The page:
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Inward Investors

Volume 201: debated on Wednesday 15 January 1992

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To ask the Secretary of State for Trade and Industry whether he will make a statement on the impact of the Maastricht agreement on the attractiveness of the United Kingdom to inward investors from the United States.

The United Kingdom has for many years been the preferred location for United States investment in Europe. The Maastricht agreement will help us to maintain that privileged position.

Is my right hon. Friend aware that my constituents fully recognise the enormous benefits of inward investment from the United States and elsewhere, from which my constituency has benefited greatly? Business men in my constituency believe that the Maastricht agreement set exactly the right tone for business in the 1990s. Does my right hon. Friend welcome the splendid announcement of a multi-million pound investment in my constituency this week by Smith Kline Beecham?

I am happy to welcome that investment, and I imagine that it owes much to the climate and environment that the Government have created and which might have been threatened by an alternative settlement at Maastricht such as the Opposition would have supported and implemented if they were ever elected. That is why we shall continue to pursue our policies. Our success in attracting more investment from the United States than has been attracted by all the countries of western Europe put together is proof that we have created a more attractive climate for investment than anywhere else in Europe.

Which aspect of this industrial investment paradise does the Secretary of State think is most attractive to inward investors? Is it that they will not be bothered by maximum working hours or minimum wages, or is it just that the trade union movement in this country has been crippled by repressive legislation over the past 12 years?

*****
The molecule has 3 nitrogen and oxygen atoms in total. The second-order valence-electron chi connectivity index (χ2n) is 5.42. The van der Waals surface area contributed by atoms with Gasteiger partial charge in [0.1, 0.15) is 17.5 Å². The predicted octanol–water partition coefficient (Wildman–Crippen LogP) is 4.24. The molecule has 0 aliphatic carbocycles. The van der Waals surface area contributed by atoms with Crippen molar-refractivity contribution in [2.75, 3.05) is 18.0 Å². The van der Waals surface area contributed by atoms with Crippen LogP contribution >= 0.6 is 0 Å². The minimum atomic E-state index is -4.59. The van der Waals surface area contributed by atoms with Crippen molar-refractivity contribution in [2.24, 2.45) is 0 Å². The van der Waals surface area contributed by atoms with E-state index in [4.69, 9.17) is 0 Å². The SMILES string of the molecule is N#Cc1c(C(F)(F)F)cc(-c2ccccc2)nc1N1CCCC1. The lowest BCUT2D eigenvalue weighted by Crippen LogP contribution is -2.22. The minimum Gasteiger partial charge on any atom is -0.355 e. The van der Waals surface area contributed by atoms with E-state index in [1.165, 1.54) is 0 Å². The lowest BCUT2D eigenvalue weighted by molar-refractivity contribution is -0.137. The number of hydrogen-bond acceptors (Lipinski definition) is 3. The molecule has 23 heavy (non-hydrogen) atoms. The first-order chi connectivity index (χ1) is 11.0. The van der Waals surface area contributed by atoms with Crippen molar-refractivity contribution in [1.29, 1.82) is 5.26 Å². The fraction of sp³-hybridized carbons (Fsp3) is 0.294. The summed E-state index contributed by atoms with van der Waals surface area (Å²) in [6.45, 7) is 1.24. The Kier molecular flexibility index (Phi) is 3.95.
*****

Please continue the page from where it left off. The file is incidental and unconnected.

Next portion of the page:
We have carried out surveys to determine what aspects of the environment in this country are most attractive to inward investors. They are, first, the reforms of industrial relations which have created harmonious working practices, all of which were opposed and many of which would be reversed by a Labour Government. Secondly, this country has a lower burden of tax than many of our European partners, but the Opposition are determined to reverse that. The third reason is the end of nationalisation and the introduction of privatisation, which is being opposed by the Labour party. Finally, inward investors find attractive the measures that we have taken to improve training and skills, almost every one of which has been opposed by Labour.

Will my right hon. Friend ensure that the message goes out from British trade missions throughout the United States to American firms contemplating investing in Britain that we operate an open free market economy with low taxation and that we have no intention of introducing unnecessary social costs which would make business less competitive? Will my right hon. Friend ensure that that message is made known throughout the American business community?

I am sure that the whole House will wish to join me in congratulating my hon. Friend on the recognition of his distinction, not least in defending the business and small business communities in this country. I entirely endorse what he said: we need to maintain a liberal, open, free market society. That is what attracts investment from abroad and makes it profitable for domestic industry to invest as well.

Order. We are making rather slow progress today. I now propose to move on more rapidly, and would ask for brief questions and answers, please.